A remote area of central Bhutan is home to a small ethnic group called Ole. They inhabit the south-eastern part of Bhutan's Wangdue Phodrang District, within the aptly named Black Mountains. The Ole inhabit seven villages in all, comprising 86 households with an estimated population of about 500 individuals. The Black Mountains are a 'southern spur of the Himalayas, which runs from north to south over a distance of some 200 km [123 miles], separating western from central Bhutan. The range was so called by the British because of its dense forest cover and its formidable and precipitous, dark escarpments.' The highest peak in the area, Mount Jod'ushingphu, is a sacred mountain to the Ole. The Black Mountains are home to many rare animal and bird species, including the serow, the great-pied hornbill and the rare golden langur.
The ethnic name of this group differs depending on the location and name of their local clan. Linguist George van Driem was the first scholar to study this small group. He decided to simply call their language 'Black Mountain' after the region they inhabit. Van Driem explains, 'Their language is known as Monkha although those living in Rukha village are wont to call their language Olekha "the Ole language" after the local clan name. Strictly speaking, it is correct only to refer to the Black Mountain dialect spoken in Rukha and Riti as Olekha. I use the term Black Mountain Monpa or just Black Mountain to distinguish this group from the other ethnolinguistic groups in the eastern Himalayan region which designate themselves as "Monpa".'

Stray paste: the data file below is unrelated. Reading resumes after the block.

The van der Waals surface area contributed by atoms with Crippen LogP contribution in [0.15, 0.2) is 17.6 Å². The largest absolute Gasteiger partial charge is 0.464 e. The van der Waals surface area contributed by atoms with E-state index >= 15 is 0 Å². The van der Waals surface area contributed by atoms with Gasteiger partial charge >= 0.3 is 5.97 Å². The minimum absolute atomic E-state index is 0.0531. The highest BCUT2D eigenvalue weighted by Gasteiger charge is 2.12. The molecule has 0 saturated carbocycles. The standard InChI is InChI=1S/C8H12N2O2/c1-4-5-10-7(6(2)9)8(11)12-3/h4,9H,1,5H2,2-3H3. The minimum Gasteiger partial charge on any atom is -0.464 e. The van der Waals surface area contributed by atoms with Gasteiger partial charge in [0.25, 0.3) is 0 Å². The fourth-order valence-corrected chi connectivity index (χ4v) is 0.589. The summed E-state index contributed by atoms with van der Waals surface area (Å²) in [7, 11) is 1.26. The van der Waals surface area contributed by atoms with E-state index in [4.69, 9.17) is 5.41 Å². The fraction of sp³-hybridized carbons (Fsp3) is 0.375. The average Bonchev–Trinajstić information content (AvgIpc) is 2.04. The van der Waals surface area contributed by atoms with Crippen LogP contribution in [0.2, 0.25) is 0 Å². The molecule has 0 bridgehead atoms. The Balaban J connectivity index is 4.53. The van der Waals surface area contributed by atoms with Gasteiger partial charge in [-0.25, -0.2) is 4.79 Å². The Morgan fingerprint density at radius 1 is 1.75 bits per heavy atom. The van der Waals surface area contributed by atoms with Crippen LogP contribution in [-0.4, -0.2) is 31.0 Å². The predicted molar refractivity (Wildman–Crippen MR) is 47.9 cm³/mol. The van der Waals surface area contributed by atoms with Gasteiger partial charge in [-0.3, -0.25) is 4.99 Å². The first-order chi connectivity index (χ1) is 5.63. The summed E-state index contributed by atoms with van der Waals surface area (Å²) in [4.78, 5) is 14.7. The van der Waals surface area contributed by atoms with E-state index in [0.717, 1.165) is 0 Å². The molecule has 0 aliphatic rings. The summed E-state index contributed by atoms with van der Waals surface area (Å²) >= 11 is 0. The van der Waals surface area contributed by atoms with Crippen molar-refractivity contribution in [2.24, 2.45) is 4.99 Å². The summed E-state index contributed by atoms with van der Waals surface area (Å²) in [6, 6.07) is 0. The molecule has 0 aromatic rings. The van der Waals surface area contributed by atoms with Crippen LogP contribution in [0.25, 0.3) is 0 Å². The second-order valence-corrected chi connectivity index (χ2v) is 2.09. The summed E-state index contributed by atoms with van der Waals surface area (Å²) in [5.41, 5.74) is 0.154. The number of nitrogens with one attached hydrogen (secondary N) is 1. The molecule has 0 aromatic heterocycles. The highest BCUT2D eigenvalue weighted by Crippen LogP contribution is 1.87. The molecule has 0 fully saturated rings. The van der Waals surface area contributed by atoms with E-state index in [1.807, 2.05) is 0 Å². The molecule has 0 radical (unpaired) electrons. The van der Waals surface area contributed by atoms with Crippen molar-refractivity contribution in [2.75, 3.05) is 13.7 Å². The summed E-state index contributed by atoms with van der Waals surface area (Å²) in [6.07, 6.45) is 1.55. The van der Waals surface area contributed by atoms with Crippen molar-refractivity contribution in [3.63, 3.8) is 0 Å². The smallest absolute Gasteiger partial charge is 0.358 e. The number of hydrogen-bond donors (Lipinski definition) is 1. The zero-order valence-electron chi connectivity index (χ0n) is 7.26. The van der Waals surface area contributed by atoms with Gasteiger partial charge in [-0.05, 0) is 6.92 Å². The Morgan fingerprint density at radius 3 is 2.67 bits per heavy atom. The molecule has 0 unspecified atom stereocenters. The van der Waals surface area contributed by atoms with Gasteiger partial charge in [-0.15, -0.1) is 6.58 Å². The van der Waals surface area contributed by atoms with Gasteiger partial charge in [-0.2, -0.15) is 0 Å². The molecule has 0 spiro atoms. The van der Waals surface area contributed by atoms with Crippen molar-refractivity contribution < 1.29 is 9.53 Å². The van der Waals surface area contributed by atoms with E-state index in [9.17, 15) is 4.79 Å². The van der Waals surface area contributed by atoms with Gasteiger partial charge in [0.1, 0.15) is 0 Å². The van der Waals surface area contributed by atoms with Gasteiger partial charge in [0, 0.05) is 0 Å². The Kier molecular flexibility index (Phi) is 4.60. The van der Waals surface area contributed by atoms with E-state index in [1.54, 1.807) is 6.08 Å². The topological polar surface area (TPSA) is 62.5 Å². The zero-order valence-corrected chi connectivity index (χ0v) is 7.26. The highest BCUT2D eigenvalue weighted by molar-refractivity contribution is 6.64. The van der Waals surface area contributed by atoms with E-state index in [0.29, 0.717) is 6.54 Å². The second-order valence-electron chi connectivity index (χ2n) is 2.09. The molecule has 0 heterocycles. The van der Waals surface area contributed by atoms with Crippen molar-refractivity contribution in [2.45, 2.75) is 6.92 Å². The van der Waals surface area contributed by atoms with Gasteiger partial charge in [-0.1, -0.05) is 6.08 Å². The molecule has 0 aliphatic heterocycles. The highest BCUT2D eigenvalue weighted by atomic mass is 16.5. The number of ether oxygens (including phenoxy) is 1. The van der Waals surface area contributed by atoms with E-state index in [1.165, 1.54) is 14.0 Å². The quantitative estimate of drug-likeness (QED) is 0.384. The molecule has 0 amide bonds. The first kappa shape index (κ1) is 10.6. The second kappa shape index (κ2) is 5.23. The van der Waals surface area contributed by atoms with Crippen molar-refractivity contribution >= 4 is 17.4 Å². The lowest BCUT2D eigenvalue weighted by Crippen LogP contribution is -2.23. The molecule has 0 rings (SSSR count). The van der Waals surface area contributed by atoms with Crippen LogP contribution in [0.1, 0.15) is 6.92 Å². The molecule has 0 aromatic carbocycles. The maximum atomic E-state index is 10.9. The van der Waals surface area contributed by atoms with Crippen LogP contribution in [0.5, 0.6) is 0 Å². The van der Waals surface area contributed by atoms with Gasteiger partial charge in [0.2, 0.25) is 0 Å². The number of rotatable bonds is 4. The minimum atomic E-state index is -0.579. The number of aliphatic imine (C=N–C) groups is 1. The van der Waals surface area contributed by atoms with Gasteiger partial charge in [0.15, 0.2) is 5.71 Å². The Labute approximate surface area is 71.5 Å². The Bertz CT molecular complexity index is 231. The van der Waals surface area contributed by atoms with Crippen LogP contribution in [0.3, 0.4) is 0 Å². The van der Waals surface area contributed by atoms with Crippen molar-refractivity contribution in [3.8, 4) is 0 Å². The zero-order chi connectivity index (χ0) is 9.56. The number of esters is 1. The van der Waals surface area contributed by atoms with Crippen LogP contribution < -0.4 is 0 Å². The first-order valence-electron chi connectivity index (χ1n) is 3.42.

It seems that the Ole's homeland once lay further south than its present position. They may have been pushed northward by the sudden influx of Nepali people into southern Bhutan. The Ole language has baffled and thrilled linguists, who see it as an extremely rare archaic language that has managed to survive to the present day. One scholar notes, 'The Ole represented the old vanguard of the ancient East Bodish population, separated from the remaining East Bodish groups at an early period, and lived beyond the range of Tibetan cultural influence. In contrast to other East Bodish language communities, the original Ole style of housing is not Bhutanese, nor were their native religious practices Buddhist.'
Since the time they migrated into the Buddhist regions of central Bhutan, the Ole have gradually adopted a veneer of Buddhism. Today they all profess to be Buddhists, but in reality they have merely added this religion to their centuries-old shamanistic rituals and beliefs. It is not Buddhist monks who preside over Ole religious ceremonies, but rather Bon male and female shamans. They have 'also retained and incorporated native animist religious practices. The Ole of Rukha still avoid eating goat's meat or mutton, thus observing the very same dietetic taboo as many Rai peoples of eastern Nepal.'
Christianity has yet to make any impact upon this small and fascinating people group.